On 8th July 2016, Feminism in India along with Software Freedom Law Centre (SFLC.in) held a workshop on combatting online harassment and an introduction into digital security.

The workshop was aimed at addressing the rising instances of hate, abuse and harassment faced by Internet users in general and women in particular, and discuss the ways in which this affects the Internet’s utility as a platform for free speech and expression. It also discussed measures that can be taken to prevent online harassment, ways to tackle it through existing content reporting mechanisms offered by online speech platforms, and legal remedies that are available to victims of harassment.

The workshop was based on Feminism in India‘s campaign on cyber violence against women called #DigitalHifazat, which in turn was based on a research study undertaken by FII founder Japleen Pasricha which documented instances of online abuse and harassment and surveyed 500 individuals (mostly women).

The workshop started with a discussion on what constituted violence and online abuse, with the participants, who were mostly women, pitching in with their personal experiences of trolling and online harassment. The stories ranged from being trolled on a tweet that expressed solidarity with the #NotInMyName protest to receiving unsolicited ‘dick pics’ via email to instances where online ‘stalking’ had progressed to offline stalking and receiving rape threats.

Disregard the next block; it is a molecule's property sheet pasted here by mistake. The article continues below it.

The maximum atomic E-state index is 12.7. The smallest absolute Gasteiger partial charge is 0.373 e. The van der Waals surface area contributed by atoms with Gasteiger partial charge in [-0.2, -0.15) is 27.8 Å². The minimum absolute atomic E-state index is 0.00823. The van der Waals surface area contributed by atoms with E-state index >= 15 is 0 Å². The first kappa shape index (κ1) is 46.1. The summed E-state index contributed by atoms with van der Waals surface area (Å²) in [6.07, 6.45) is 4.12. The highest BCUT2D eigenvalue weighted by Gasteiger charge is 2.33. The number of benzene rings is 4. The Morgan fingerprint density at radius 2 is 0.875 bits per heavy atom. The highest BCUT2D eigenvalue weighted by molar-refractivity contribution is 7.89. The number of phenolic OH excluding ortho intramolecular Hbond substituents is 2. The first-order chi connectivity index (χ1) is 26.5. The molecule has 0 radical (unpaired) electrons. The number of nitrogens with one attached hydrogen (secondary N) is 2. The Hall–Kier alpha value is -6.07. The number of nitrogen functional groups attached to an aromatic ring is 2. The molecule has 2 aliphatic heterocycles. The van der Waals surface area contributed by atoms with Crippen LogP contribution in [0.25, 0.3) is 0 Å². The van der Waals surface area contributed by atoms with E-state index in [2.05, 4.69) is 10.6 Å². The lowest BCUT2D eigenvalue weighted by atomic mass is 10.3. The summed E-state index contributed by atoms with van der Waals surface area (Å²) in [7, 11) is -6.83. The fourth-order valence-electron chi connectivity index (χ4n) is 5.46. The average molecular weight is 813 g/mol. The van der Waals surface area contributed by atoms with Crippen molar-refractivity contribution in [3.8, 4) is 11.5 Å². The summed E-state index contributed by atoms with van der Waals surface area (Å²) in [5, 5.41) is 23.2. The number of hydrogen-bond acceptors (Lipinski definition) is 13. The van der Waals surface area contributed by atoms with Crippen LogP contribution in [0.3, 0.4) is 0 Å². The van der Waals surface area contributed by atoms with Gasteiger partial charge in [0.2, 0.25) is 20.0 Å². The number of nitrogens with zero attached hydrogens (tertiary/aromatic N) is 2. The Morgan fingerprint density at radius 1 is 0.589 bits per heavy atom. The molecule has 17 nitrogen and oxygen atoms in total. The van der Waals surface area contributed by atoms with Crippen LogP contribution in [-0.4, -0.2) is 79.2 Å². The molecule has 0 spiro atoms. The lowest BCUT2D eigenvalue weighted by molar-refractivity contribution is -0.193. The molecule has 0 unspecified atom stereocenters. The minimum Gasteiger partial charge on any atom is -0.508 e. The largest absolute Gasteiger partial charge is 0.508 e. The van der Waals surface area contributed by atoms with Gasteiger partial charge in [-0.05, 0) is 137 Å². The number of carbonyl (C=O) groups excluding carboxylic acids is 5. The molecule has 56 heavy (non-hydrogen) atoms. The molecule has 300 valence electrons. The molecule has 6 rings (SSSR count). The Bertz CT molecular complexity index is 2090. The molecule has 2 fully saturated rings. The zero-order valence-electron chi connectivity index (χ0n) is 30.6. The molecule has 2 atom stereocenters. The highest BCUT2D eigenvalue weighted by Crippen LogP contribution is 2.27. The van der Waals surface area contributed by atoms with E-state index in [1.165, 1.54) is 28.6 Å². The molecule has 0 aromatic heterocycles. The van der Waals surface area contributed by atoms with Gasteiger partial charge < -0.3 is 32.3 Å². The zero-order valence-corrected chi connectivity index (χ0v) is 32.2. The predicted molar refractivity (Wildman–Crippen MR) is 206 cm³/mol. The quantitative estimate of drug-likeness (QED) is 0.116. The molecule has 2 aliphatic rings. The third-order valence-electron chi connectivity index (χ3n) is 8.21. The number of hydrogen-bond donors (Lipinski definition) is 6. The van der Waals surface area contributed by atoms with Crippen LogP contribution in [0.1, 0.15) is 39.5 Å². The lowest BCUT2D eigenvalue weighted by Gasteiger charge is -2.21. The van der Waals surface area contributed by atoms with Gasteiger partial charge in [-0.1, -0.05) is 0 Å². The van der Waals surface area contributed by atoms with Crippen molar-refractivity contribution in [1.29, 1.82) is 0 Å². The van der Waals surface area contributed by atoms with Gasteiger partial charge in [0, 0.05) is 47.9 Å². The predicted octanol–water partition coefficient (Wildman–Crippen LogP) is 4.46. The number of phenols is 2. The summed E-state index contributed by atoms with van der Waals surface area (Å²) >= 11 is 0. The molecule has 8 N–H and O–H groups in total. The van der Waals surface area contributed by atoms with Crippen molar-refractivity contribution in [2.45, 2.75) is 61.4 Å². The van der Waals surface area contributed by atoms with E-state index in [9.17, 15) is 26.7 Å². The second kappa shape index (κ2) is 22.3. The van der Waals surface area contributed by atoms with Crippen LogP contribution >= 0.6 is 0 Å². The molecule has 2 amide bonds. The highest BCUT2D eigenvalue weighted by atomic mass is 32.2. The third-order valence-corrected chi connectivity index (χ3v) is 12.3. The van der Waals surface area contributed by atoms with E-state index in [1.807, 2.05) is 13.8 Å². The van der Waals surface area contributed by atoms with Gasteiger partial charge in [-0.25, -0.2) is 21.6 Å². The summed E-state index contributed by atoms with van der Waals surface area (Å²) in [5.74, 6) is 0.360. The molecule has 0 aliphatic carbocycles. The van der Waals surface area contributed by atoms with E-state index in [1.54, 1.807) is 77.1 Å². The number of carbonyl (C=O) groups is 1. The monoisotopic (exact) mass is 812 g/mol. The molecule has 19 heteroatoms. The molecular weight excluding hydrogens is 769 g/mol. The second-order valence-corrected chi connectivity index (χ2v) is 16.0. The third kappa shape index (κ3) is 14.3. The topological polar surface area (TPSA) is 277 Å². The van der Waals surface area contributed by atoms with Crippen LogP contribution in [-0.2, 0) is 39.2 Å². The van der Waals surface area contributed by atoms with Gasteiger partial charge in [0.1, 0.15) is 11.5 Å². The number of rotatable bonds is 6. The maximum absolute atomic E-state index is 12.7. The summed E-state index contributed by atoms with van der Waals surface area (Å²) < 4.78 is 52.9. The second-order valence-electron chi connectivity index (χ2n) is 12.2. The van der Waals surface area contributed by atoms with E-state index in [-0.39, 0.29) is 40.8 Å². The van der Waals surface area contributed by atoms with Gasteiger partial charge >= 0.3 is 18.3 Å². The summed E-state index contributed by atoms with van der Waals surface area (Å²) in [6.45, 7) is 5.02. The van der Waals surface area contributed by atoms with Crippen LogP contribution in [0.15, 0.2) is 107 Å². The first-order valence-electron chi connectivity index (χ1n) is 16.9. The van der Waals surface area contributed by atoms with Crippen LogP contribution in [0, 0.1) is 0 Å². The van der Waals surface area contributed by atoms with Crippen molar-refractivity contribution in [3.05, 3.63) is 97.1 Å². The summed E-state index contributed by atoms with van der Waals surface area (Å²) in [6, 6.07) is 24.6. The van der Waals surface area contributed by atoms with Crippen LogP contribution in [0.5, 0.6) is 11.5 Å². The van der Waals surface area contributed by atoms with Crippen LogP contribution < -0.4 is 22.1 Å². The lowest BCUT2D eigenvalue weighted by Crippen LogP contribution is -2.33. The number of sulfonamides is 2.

Then, Japleen Pasricha, FII founder, spoke of security measures on Twitter to deal with abuse – from muting and blocking to reporting, before moving on to digital security tips and tricks – from strong passwords and two-factor authentication to keeping ‘location’ switched off on your smartphone unless strictly necessary. She also discussed privacy on the internet, how to check for non consensual use of private images, and data mining by Internet bigs like Facebook and Google.

Next, Vaishali from SFLC.in went on to speak about Facebook’s privacy and security options, and then to legal remedies in case of online harassment and abuse. She discussed relevant sections of both the Indian Penal Code and the Information Technology Act, 2000 that could be invoked in the case of cyber abuse. She also spoke about the need to preserve evidence in the form of call logs and screenshots in case of cyber abuse, as well as change all account passwords so that this evidence is not deleted.

She also spoke about the due procedure of filing an FIR and also approaching the cyber crime cells, who are better equipped to handling cases of online abuse. Finally, she mentioned, legal remedies ought to be the final recourse, since these cases tend to get dragged on for a long time.

The workshop ended with a lively discussion by the participants on the intricacies of the law with regards to specific cases as well as more experiences of online abuse. Check out the live tweet thread of the workshop here. Stay tuned to further events we hold by following our Events page.

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